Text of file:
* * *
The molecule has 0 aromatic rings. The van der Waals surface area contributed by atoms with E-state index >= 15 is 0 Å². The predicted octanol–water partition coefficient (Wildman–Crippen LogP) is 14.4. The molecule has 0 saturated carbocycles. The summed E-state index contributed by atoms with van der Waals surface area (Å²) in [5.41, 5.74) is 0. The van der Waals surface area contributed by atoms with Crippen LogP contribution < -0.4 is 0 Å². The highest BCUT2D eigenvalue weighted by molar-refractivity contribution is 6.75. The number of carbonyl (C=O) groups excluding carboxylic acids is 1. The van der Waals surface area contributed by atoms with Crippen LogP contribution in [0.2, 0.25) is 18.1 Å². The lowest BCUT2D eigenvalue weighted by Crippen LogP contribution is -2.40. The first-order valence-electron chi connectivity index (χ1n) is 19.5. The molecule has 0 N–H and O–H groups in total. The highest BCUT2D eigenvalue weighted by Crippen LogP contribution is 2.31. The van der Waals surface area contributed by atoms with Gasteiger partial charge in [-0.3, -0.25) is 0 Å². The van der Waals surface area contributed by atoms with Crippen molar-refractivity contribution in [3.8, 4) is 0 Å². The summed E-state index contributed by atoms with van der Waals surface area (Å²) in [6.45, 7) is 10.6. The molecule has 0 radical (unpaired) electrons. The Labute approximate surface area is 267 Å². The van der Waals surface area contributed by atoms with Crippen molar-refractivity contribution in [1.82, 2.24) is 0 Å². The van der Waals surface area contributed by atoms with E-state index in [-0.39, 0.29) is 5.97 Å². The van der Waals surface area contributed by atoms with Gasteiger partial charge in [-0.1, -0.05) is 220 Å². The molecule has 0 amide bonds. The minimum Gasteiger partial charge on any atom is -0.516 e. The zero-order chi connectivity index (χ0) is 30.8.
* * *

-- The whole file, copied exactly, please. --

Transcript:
The molecule has 0 aromatic rings. The van der Waals surface area contributed by atoms with E-state index >= 15 is 0 Å². The predicted octanol–water partition coefficient (Wildman–Crippen LogP) is 14.4. The molecule has 0 saturated carbocycles. The summed E-state index contributed by atoms with van der Waals surface area (Å²) in [5.41, 5.74) is 0. The van der Waals surface area contributed by atoms with Crippen LogP contribution < -0.4 is 0 Å². The highest BCUT2D eigenvalue weighted by molar-refractivity contribution is 6.75. The number of carbonyl (C=O) groups excluding carboxylic acids is 1. The van der Waals surface area contributed by atoms with Crippen LogP contribution in [0.2, 0.25) is 18.1 Å². The lowest BCUT2D eigenvalue weighted by Crippen LogP contribution is -2.40. The first-order valence-electron chi connectivity index (χ1n) is 19.5. The molecule has 0 N–H and O–H groups in total. The highest BCUT2D eigenvalue weighted by Crippen LogP contribution is 2.31. The van der Waals surface area contributed by atoms with Gasteiger partial charge in [-0.3, -0.25) is 0 Å². The van der Waals surface area contributed by atoms with Crippen molar-refractivity contribution in [3.8, 4) is 0 Å². The summed E-state index contributed by atoms with van der Waals surface area (Å²) in [6.45, 7) is 10.6. The molecule has 0 radical (unpaired) electrons. The Labute approximate surface area is 267 Å². The van der Waals surface area contributed by atoms with Crippen molar-refractivity contribution in [1.82, 2.24) is 0 Å². The van der Waals surface area contributed by atoms with E-state index in [-0.39, 0.29) is 5.97 Å². The van der Waals surface area contributed by atoms with Gasteiger partial charge in [-0.1, -0.05) is 220 Å². The molecule has 0 amide bonds. The minimum Gasteiger partial charge on any atom is -0.516 e. The zero-order chi connectivity index (χ0) is 30.8.